In 1989, a group of biologists led by Raymond Hamers at the VUB investigated an odd observation handed in as part of a student’s project on parasite immunodefense in dromedaries and camels. One of the tests for antibodies in dromedary blood seemed to show an error: in addition to normal four-chain antibodies it indicated the presence of simpler antibodies composed solely of a pair of heavy chains. In dromedaries, and in two-humped Asian camels and South American llamas, about half the antibodies circulating in the blood lack a light chain. Equally surprising, the researchers found that these ‘incomplete’ antibodies are able to grasp their targets as firmly as normal antibodies do. Genetic engineering techniques were developed to retrieve the target-binding single domain fragments (referred to as Nanobodies®) from the heavy chain-only camelid antibodies. These have affinities for their targets virtually equal to a full classical antibody 10 times their size.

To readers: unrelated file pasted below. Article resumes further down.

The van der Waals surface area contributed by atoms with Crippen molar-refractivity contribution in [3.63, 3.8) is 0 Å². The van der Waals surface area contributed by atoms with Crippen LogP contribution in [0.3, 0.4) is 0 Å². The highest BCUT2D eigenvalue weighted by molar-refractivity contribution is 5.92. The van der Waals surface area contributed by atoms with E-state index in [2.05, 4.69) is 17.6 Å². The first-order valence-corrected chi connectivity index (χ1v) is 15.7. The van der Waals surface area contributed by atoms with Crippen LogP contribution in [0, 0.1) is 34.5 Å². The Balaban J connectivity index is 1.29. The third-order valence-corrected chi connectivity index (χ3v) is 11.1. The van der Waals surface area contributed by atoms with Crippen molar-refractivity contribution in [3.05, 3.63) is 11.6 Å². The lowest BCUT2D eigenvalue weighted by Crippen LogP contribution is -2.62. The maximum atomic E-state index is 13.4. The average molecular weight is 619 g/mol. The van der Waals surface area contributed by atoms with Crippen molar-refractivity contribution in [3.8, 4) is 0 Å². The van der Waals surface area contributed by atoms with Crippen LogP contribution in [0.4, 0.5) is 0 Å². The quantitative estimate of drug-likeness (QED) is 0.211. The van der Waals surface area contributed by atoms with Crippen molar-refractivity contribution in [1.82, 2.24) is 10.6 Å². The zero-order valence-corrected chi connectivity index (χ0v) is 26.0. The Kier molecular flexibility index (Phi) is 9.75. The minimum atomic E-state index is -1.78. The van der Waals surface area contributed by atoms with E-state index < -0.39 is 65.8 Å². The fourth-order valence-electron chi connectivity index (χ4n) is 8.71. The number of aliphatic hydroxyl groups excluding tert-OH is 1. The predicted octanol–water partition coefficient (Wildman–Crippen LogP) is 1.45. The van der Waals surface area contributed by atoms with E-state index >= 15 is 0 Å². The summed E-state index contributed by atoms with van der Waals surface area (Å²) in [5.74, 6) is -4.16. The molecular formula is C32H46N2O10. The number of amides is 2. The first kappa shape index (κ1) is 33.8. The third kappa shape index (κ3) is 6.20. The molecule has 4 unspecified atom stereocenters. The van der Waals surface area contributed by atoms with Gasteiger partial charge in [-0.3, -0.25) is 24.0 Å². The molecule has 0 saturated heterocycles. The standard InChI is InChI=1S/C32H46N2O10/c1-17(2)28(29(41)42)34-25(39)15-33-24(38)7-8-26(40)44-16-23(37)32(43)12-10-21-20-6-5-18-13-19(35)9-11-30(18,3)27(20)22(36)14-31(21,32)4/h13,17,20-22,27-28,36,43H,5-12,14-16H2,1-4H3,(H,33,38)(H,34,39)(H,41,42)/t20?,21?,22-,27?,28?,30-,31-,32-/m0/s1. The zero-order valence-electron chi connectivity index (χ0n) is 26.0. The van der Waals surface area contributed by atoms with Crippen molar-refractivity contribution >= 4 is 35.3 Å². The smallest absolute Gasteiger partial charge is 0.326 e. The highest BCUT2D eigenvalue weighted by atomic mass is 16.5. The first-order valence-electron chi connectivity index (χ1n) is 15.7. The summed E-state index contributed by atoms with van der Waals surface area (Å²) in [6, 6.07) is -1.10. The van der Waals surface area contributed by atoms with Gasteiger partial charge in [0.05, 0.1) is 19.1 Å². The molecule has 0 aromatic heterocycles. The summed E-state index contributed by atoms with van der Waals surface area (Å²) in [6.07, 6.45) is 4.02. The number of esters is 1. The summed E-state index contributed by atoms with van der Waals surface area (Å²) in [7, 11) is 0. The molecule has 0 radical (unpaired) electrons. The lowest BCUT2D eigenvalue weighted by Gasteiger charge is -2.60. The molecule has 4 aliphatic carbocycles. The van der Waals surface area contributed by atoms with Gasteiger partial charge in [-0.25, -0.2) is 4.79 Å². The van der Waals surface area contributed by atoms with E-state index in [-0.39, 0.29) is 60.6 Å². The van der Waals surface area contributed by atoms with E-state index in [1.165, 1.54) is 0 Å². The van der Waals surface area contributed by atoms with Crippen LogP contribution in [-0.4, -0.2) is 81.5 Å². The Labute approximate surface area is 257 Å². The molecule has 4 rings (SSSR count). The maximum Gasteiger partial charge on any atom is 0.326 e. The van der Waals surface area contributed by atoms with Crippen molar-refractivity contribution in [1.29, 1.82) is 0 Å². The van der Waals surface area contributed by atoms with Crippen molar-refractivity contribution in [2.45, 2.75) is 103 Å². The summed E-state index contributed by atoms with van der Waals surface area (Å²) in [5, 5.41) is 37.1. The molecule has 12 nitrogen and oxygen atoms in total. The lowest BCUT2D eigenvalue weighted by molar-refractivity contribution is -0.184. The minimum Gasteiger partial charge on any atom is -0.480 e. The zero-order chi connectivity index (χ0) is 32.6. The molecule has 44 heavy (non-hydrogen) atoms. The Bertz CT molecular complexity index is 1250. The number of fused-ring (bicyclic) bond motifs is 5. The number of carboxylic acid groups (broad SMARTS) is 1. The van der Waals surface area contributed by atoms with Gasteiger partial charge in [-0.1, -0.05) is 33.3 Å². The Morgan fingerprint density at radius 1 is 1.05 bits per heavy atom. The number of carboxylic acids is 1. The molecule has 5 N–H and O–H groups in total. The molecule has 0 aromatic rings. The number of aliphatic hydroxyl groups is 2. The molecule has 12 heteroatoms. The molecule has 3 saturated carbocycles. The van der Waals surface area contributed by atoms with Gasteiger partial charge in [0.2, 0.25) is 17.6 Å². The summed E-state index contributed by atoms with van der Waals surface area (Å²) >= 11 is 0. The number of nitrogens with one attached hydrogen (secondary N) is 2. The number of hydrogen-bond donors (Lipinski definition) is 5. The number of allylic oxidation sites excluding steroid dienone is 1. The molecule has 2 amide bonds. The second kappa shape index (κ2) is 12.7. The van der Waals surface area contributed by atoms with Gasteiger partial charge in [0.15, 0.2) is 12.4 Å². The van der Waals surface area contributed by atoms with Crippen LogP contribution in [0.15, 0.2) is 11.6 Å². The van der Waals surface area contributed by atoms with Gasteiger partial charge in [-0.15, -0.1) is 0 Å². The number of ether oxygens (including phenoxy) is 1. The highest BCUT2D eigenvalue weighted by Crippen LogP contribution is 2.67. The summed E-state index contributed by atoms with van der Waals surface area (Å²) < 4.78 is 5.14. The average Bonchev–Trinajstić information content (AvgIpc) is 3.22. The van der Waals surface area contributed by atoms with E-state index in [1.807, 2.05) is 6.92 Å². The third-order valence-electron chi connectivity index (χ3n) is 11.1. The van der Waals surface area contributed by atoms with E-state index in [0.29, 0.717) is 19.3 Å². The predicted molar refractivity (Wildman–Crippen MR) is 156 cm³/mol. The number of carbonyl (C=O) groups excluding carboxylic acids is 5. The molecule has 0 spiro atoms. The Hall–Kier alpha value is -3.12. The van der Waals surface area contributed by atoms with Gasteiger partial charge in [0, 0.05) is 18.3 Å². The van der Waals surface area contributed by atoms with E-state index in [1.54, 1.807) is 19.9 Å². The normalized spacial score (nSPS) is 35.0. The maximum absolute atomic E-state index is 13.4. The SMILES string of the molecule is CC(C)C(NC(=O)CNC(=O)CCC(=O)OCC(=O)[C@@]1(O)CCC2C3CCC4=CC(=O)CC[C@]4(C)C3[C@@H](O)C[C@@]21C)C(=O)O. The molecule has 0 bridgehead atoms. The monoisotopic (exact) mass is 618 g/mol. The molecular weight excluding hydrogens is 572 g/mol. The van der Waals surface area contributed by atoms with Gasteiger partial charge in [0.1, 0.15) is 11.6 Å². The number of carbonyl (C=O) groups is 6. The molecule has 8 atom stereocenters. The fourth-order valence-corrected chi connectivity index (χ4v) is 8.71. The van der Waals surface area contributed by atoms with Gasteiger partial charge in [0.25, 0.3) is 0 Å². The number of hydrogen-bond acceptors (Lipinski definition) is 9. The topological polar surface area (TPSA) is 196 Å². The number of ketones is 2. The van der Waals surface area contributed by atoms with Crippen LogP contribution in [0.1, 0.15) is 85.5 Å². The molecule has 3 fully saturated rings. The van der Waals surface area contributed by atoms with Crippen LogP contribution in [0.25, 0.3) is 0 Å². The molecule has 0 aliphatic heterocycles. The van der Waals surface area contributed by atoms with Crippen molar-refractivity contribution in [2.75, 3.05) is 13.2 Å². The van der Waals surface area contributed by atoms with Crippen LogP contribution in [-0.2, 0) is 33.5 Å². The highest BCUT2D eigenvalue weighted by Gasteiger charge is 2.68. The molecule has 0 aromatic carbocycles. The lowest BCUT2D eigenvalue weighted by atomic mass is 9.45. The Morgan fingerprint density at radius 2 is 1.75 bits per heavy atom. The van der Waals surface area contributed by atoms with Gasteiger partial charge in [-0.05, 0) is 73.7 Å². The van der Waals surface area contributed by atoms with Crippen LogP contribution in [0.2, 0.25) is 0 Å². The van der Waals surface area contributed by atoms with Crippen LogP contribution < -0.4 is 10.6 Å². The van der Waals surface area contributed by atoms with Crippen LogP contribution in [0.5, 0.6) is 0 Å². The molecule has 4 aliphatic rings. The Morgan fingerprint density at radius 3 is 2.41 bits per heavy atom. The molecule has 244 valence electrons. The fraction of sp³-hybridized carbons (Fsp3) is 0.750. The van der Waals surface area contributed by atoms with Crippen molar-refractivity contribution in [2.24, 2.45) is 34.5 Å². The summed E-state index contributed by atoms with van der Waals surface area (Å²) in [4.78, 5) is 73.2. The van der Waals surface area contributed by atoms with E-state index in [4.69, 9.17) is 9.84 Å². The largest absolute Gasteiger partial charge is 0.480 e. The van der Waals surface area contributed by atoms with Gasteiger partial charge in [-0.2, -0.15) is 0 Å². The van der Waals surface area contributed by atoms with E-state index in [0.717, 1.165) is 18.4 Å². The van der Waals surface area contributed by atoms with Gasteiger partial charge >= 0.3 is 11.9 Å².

Based on this initial technology, Ablynx NV, a biopharmaceutical company engaged in the discovery and development of Nanobodies®, was established as a spin-off of VIB and VUB in 2001. The company has developed a portfolio of Nanobody®-based therapeutic programmes in a number of major disease areas, including inflammation, thrombosis, oncology and Alzheimer’s disease.
In 2018 Sanofi acquired Ablynx for €3,9 billion.